Stories from the four churches
St Ann’s has plenty of rooms and people, and so is able to provide a teaching programme for the children whenever they are not present in church for the whole of the service. At a recent meeting of the PCC, it was felt that although the children benefited from their own groups for teaching, they missed out on experiencing the worship of the whole church. It was decided, therefore, to have more services which were suitable for the whole church community to worship together. The worship planning group were sent off to come up with some ideas for involving the children in the whole of the liturgy. They suggested these areas for consideration:
* Involving the children in preparation for worship – choosing hymns, preparing the holy table, giving out hymn books, joining in a procession, using opening responses which the children can join in (with simple or repetitive responses such as A28).
* Having a worship theme table (see here) reflecting the theme of the service at different points in the church building in different seasons.
* Using more visuals in all parts of the service, for example images on OHP or video projection, in the Penitence or Prayer sections or as an accompaniment to one of the readings (see here).
* Making sure that some of the Liturgy of the Word actively involves children, either in the presentation of the readings, or in taking part in or responding to the sermon; the Gospel might be preceded or followed by a free adaptation, transposing it to a modern setting, perhaps in dialogue form.
* Making more use of movement, letting the children move around the spaces in the church at appropriate moments, perhaps gathering under the big cross in the north aisle for the Prayers of Penitence, or around the font for the Affirmation of Faith.
They also suggested that some of the worship leaders and planners might visit the church junior school, and find out how interactive the lessons were, to gain more understanding of what the children were used to.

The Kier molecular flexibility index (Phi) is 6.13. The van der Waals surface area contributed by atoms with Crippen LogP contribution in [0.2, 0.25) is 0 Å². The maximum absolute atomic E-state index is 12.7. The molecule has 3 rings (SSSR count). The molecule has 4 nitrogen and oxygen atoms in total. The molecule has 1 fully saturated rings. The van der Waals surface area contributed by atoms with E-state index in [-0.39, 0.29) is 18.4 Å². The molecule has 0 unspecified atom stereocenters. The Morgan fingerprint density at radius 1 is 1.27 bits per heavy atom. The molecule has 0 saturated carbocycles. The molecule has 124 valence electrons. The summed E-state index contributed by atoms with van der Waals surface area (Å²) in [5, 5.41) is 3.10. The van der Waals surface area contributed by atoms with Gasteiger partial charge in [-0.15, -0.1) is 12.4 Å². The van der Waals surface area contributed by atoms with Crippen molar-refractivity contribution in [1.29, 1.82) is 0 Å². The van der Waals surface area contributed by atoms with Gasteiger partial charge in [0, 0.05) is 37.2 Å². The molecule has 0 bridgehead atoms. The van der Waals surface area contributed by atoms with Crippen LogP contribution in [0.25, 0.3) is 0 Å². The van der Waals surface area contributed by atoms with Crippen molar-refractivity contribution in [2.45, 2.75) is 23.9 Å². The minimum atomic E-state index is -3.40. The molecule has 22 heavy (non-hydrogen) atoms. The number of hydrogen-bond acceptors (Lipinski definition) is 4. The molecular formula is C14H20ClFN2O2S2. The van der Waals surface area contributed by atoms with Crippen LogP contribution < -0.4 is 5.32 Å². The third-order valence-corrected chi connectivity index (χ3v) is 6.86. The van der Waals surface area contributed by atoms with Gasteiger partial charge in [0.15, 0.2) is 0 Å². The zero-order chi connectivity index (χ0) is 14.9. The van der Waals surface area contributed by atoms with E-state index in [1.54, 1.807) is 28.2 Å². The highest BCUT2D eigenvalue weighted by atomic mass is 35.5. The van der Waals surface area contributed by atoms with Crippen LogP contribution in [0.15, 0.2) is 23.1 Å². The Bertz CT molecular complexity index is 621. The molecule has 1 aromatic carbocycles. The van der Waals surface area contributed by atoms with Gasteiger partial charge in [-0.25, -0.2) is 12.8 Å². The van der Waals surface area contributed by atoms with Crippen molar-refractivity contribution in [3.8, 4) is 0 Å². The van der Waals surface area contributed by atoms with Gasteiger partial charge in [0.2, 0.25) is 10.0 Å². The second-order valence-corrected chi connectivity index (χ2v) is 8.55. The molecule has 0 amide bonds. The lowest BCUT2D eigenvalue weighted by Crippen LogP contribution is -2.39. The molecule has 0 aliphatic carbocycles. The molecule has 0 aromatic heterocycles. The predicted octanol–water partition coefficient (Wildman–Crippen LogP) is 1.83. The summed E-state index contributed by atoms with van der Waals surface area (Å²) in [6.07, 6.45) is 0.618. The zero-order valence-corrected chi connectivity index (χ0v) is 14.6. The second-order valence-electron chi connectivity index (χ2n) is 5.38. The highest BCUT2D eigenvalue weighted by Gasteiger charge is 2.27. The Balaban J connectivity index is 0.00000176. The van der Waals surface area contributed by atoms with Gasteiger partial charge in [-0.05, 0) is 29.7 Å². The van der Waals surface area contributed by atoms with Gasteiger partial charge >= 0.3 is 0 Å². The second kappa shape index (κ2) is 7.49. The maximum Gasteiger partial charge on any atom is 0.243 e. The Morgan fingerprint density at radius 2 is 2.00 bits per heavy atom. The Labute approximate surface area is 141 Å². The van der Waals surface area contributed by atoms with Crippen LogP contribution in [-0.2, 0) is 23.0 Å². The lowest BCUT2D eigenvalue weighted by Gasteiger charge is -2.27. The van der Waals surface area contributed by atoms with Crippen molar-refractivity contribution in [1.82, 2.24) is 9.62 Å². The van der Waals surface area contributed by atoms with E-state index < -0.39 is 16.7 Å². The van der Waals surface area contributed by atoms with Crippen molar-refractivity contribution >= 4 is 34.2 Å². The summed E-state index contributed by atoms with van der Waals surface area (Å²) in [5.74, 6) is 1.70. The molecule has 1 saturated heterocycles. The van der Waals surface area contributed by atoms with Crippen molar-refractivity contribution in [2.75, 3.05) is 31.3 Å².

St Bartholomew’s has Sunday school two weeks in the month and an all-age worship service once a month. On the fourth Sunday worksheets and pens are provided for the children to complete during the sermon. The worship leaders are working hard to find ways of integrating the children’s contributions into a service which has to cater for everyone in the village. Some of the parents involved in planning and leading also teach in the Sunday school, so sometimes the children prepare something one week in Sunday school for use in worship the following Sunday. This week they have produced a collage of loaves and fishes for a temporary altar frontal. The intercessions often involve the children, as well as the rest of the congregation, in writing their own prayers or suggesting topics for prayer. Sometimes symbols are used to help people focus their prayers. A group of mums and older children are willing to cut out paper shapes for prayers to be written on, or to give a lead in preparing items for prayer beforehand, e.g. bringing newspaper cuttings to church as a starting point for the prayers.
There is a music group which sometimes leads the worship. It usually consists of a couple of adults and several children of differing musical abilities playing assorted instruments. Sometimes this makes for interesting sounds, but the congregation are glad to have the children’s offerings. The children in turn are very enthusiastic and have a wide range of favourite music encompassing all styles.
St Christopher’s has few children, as there are not many living in the parish. Activity sheets based on the lectionary readings are provided for the children who come on Sunday mornings. They refer to what the children will be doing later in the service. People bring their concerns to the church for prayer, and the children are encouraged to join in as well. Some of the older children occasionally read the lessons, or take part with adults in a dramatic reading for several voices. Sometimes a small group of adults and some children meet together a few weeks before a service to prepare banners, or a throw-over frontal for the altar, to reflect the theme of a special service.